Archeology and urban planning

Metopes of Temple C (today in Palermo )

The city was regularly laid out by the Greeks. The standardized street widths of 9 m, 6.5 m and 3.5 m are evidence of this. Each block was exactly 100 feet wide. The gutters were laid at right angles, and the first spiral staircase in history to date was found in one of the houses.

All of Selinunt's buildings and temples collapsed centuries ago due to earthquakes. One of them was rebuilt in 1956, but the reconstruction is very controversial. For years the DAI has been carrying out extensive excavations on the site of the ancient city.

The temples of Selinunts are characterized by an elongated floor plan, a closed rear cellar room ( Adyton ), the emphasis on the front by doubling the rows of columns, widening the spacing and an open staircase and show a tendency towards spatial expanse. However, this does not fall under the term Hypäthral Temple .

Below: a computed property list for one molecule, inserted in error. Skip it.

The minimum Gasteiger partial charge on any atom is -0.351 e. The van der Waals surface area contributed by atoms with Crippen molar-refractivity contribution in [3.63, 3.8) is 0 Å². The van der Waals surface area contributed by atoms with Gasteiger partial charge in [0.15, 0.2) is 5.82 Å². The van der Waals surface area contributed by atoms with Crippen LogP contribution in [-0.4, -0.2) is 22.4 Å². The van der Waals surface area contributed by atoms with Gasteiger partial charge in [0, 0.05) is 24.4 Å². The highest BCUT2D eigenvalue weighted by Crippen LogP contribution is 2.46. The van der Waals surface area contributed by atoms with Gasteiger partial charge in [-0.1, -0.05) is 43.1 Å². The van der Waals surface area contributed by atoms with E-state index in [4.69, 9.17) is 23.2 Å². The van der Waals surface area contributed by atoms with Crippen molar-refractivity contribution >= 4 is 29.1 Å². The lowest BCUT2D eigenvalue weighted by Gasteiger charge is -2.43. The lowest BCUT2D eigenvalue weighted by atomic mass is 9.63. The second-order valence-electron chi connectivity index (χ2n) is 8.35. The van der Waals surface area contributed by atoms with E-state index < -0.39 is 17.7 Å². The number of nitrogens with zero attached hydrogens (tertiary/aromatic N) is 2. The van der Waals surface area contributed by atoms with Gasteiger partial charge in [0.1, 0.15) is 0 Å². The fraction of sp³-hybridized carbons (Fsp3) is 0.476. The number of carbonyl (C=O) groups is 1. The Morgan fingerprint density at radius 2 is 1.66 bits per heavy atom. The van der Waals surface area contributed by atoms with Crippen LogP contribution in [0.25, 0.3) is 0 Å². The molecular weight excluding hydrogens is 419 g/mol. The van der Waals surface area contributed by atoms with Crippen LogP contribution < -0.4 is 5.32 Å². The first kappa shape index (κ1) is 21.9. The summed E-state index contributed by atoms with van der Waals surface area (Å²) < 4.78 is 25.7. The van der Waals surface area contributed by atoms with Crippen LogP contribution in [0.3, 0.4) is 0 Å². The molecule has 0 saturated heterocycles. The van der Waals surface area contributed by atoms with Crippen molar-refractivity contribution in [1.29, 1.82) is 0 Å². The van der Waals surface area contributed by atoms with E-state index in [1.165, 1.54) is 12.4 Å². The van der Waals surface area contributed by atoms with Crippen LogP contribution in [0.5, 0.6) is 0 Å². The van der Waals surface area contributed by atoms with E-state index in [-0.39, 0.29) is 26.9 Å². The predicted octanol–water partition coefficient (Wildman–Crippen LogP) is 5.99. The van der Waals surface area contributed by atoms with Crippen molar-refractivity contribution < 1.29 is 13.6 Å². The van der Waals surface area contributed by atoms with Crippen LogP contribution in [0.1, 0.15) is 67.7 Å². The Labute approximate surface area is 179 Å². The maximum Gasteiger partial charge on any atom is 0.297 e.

Richard Sennet writes in his book Handwerk : “According to the older layout plans, streets connected individual buildings, but the 624 BC. Selinus, founded by the Greeks in BC, was the purest cross between warp and weft. The intersection itself was emphasized as an important design element. The image of an 'urban fabric' was not a casual metaphor here, but a very direct description. On the other hand, Selinus had the strength and compactness of a ship. "